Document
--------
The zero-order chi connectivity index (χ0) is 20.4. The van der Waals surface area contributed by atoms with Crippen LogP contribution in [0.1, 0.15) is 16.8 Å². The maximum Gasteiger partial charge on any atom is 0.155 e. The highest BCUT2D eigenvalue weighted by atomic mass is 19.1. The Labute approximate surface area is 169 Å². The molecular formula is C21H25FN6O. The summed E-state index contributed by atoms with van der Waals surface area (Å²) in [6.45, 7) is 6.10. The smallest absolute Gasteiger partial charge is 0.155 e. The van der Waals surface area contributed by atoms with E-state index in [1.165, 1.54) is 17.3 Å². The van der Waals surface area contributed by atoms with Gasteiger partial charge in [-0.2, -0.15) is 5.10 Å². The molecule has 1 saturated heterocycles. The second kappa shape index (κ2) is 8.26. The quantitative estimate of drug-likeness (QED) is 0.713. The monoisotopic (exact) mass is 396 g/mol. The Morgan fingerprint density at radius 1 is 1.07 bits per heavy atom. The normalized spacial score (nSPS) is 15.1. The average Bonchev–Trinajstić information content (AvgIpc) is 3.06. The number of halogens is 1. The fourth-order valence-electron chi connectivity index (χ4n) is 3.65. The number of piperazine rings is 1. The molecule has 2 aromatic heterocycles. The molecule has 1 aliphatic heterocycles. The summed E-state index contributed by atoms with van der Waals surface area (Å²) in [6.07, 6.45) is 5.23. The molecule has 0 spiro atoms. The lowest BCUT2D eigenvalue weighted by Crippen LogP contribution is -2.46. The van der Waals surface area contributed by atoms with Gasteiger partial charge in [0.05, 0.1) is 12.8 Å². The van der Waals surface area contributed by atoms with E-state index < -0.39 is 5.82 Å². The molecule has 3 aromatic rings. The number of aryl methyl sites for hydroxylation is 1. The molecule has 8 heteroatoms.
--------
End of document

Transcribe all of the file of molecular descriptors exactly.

The zero-order chi connectivity index (χ0) is 20.4. The van der Waals surface area contributed by atoms with Crippen LogP contribution in [0.1, 0.15) is 16.8 Å². The maximum Gasteiger partial charge on any atom is 0.155 e. The highest BCUT2D eigenvalue weighted by atomic mass is 19.1. The Labute approximate surface area is 169 Å². The molecular formula is C21H25FN6O. The summed E-state index contributed by atoms with van der Waals surface area (Å²) in [6.45, 7) is 6.10. The smallest absolute Gasteiger partial charge is 0.155 e. The van der Waals surface area contributed by atoms with E-state index in [1.165, 1.54) is 17.3 Å². The van der Waals surface area contributed by atoms with Gasteiger partial charge in [-0.2, -0.15) is 5.10 Å². The molecule has 1 saturated heterocycles. The second kappa shape index (κ2) is 8.26. The quantitative estimate of drug-likeness (QED) is 0.713. The monoisotopic (exact) mass is 396 g/mol. The Morgan fingerprint density at radius 1 is 1.07 bits per heavy atom. The normalized spacial score (nSPS) is 15.1. The average Bonchev–Trinajstić information content (AvgIpc) is 3.06. The number of halogens is 1. The fourth-order valence-electron chi connectivity index (χ4n) is 3.65. The number of piperazine rings is 1. The molecule has 2 aromatic heterocycles. The molecule has 1 aliphatic heterocycles. The summed E-state index contributed by atoms with van der Waals surface area (Å²) in [6.07, 6.45) is 5.23. The molecule has 0 spiro atoms. The lowest BCUT2D eigenvalue weighted by Crippen LogP contribution is -2.46. The van der Waals surface area contributed by atoms with Gasteiger partial charge in [0.05, 0.1) is 12.8 Å². The van der Waals surface area contributed by atoms with E-state index < -0.39 is 5.82 Å². The molecule has 3 aromatic rings. The number of aryl methyl sites for hydroxylation is 1. The molecule has 8 heteroatoms.